The cars we loved.
If you remember the early Eighties, you might recall one of its most enduring automotive trends, the “Pocket Rocket”. So called because manufacturers had taken what were once weak little econoboxes and stuffed them with more powerful engines, much like they did in the 60’s by dropping big engines into intermediates to create the Muscle Car era. The pocketrockets were a bit short on muscle and cubic inches (or litres) by comparison, but their light weight and sometimes sophisticated suspensions meant that they could equal old Muscle Cars in the straight line and certainly best them when the road got curvy. Defined mostly in the beginning by the likes of the Rabbit GTi, Civic Si and Corolla SR5, the genre was dominated by Japanese and European cars.
GM took notice but seemed unable to wield a home-grown example from its stable of Chevettes. Even though Chevrolet may have started the trend in the near modern era with the Cosworth Vega, it never developed the concept to really cash in on it the way the Germans and Japanese did (then there was the issue of reliability). During the ’70s half baked attempts to make the Sunbird or Monza sportier, only resulted in appearance packages. The smallest of GM’s home grown cars, the Chevette was rear wheel drive so a performance oriented version would not have been keeping with modern trends of front wheel drive. The Chevette had some potential, but it was never realized from the factory.
GM like any big corporation outclassed in a low margin segment, sought out expertise from its global partners, many whom had been building small cars for decades. For GM, those partners were a revolving door with Isuzu and Suzuki entering and exiting in short model year increments. The changing partners never disrupted car sales, but would eventually be brought under the umbrella of a new brand called Geo.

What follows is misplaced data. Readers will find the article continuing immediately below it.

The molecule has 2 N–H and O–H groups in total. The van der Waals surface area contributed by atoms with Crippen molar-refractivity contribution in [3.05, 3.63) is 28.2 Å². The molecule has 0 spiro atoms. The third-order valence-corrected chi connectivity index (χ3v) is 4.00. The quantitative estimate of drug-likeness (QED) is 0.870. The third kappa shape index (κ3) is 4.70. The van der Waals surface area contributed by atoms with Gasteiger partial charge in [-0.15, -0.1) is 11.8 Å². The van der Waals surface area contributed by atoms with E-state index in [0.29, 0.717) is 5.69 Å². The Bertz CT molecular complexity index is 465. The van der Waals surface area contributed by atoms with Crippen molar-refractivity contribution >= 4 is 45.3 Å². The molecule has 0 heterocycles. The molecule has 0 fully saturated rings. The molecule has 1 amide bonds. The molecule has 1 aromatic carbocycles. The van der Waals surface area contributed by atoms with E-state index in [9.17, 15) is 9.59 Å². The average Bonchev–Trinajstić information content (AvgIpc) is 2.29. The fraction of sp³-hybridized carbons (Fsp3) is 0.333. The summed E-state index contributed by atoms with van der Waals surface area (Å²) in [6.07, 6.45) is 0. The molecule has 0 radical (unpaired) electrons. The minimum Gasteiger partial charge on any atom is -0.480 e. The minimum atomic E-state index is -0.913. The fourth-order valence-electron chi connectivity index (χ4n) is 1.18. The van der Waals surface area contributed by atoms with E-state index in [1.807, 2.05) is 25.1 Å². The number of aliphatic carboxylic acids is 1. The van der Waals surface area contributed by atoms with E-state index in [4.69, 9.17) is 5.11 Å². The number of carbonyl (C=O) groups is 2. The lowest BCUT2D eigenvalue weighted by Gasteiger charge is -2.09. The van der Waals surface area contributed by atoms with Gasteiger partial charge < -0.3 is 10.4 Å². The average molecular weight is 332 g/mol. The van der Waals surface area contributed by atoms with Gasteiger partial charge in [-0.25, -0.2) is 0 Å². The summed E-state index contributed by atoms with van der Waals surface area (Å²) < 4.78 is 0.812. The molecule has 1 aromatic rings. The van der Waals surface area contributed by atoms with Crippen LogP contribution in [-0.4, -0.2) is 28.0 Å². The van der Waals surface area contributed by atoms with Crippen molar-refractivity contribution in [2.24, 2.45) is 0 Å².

Before Geo came about, Chevrolet had been working closely with Isuzu since the early 70’s when it developed the T platform (Chevette/Kadette/I-Mark). No one thought to make a truly sporty version from that platform for the American market until 1987/88 when a version of the I-Mark was marketed as the Chevrolet Spectrum turbo. Like the I-Mark, it was available as a four door sedan or three door hatchback, all with front wheel drive. Often the Spectrum (like the I-Mark) turbo cars had body colored wheels in true 80’s Japanese fashion. It’s 1.5L DOHC engine made 110 hp. A year later Isuzu added LS behind the name of its top I-Mark and bumped up displacement to 1.6L. With 125 hp and Lotus tuned suspension, it was a formidable road car.
At this point the I-Mark distinguished itself further from the Spectrum performancewise by moving slightly upmarket. A sporty normally aspirated car called the RS was a more popular seller. It was closer to the Spectrum in that it used the 1.5L engine. The Sprectrum would only be available for two years. With such a short run, the Spectrum Turbo was never really given a chance to get any market traction. The media recognized its performance potential and odd placing in Chevrolet’s line up, but buyers stayed away, even though the Spectrum sold better than the I-Mark.
The Chevrolet versions would continue with base SOHC normally aspirated 1.5L (70 hp) and the rare turbo with a SOHC configuration. European tuning and the DOHC would never make it to the Chevy branded car. As a value leader, the Chevy product planners had no intention of going the high dollar route of Isuzu by calling in tuners like Lotus. The volume of sales of the Chevy branded Spectrum in base form made Isuzu’s exotic version possible, but both cars sold in relatively small volumes compared to the less advanced but wildly popular Cavalier/Sunbird. The Isuzu cars were loaded with plenty of electronic bells and whistles that the lower priced Spectrum did not have. As a result the Spectrum had a lower price. That coupled with the vast Chevrolet dealer network meant that far more Spectrums were sold than I-Marks which would explain why it possible to see more of them on the road today than I-Marks. That of course is relative, as they were so few sold that its likely that more are in scrap yards than on the road.
At the time they were simple, reliable and easy to repair and maintain. Prehaps more so than Chevrolet’s mainstream products in a time when GM quality was hit or miss. These cars deserve better, yet are mostly forgotten except by all but a small devote group of I-Mark/Specturm enthusiasts.